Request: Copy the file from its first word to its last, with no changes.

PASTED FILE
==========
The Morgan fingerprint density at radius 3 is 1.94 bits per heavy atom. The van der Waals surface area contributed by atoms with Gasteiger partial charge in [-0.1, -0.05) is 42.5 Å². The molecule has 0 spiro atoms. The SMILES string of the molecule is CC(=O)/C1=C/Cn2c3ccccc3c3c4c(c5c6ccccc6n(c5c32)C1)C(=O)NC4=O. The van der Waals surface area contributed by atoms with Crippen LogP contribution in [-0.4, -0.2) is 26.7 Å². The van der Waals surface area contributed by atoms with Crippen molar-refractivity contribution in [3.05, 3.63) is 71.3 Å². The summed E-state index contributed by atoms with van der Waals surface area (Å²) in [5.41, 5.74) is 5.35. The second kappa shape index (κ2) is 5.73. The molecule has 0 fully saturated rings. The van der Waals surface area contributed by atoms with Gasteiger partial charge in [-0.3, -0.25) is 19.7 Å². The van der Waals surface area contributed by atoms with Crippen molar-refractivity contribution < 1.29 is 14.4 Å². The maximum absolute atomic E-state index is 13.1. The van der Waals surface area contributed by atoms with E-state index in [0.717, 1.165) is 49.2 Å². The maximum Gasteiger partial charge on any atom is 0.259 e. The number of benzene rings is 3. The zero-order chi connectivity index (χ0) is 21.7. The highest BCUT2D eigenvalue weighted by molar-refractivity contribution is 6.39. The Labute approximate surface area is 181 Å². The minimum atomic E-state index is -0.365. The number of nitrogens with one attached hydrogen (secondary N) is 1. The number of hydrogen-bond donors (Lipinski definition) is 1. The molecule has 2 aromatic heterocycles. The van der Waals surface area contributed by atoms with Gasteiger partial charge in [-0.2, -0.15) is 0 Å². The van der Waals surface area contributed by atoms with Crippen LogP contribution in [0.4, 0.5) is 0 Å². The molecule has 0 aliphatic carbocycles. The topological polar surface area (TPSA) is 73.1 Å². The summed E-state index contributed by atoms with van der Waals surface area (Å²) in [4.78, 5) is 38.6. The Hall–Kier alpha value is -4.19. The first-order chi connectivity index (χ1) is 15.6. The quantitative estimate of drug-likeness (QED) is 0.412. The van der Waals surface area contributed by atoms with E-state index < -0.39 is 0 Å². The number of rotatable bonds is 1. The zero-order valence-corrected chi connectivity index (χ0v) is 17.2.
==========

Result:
The Morgan fingerprint density at radius 3 is 1.94 bits per heavy atom. The van der Waals surface area contributed by atoms with Gasteiger partial charge in [-0.1, -0.05) is 42.5 Å². The molecule has 0 spiro atoms. The SMILES string of the molecule is CC(=O)/C1=C/Cn2c3ccccc3c3c4c(c5c6ccccc6n(c5c32)C1)C(=O)NC4=O. The van der Waals surface area contributed by atoms with Crippen LogP contribution in [-0.4, -0.2) is 26.7 Å². The van der Waals surface area contributed by atoms with Crippen molar-refractivity contribution in [3.05, 3.63) is 71.3 Å². The summed E-state index contributed by atoms with van der Waals surface area (Å²) in [5.41, 5.74) is 5.35. The second kappa shape index (κ2) is 5.73. The molecule has 0 fully saturated rings. The van der Waals surface area contributed by atoms with Gasteiger partial charge in [-0.3, -0.25) is 19.7 Å². The van der Waals surface area contributed by atoms with Crippen molar-refractivity contribution < 1.29 is 14.4 Å². The maximum absolute atomic E-state index is 13.1. The van der Waals surface area contributed by atoms with E-state index in [0.717, 1.165) is 49.2 Å². The maximum Gasteiger partial charge on any atom is 0.259 e. The number of benzene rings is 3. The zero-order chi connectivity index (χ0) is 21.7. The highest BCUT2D eigenvalue weighted by molar-refractivity contribution is 6.39. The Labute approximate surface area is 181 Å². The minimum atomic E-state index is -0.365. The number of nitrogens with one attached hydrogen (secondary N) is 1. The number of hydrogen-bond donors (Lipinski definition) is 1. The molecule has 2 aromatic heterocycles. The van der Waals surface area contributed by atoms with Gasteiger partial charge in [-0.2, -0.15) is 0 Å². The van der Waals surface area contributed by atoms with Crippen LogP contribution in [0.4, 0.5) is 0 Å². The molecule has 0 aliphatic carbocycles. The topological polar surface area (TPSA) is 73.1 Å². The summed E-state index contributed by atoms with van der Waals surface area (Å²) in [4.78, 5) is 38.6. The Hall–Kier alpha value is -4.19. The first-order chi connectivity index (χ1) is 15.6. The quantitative estimate of drug-likeness (QED) is 0.412. The van der Waals surface area contributed by atoms with E-state index < -0.39 is 0 Å². The number of rotatable bonds is 1. The zero-order valence-corrected chi connectivity index (χ0v) is 17.2.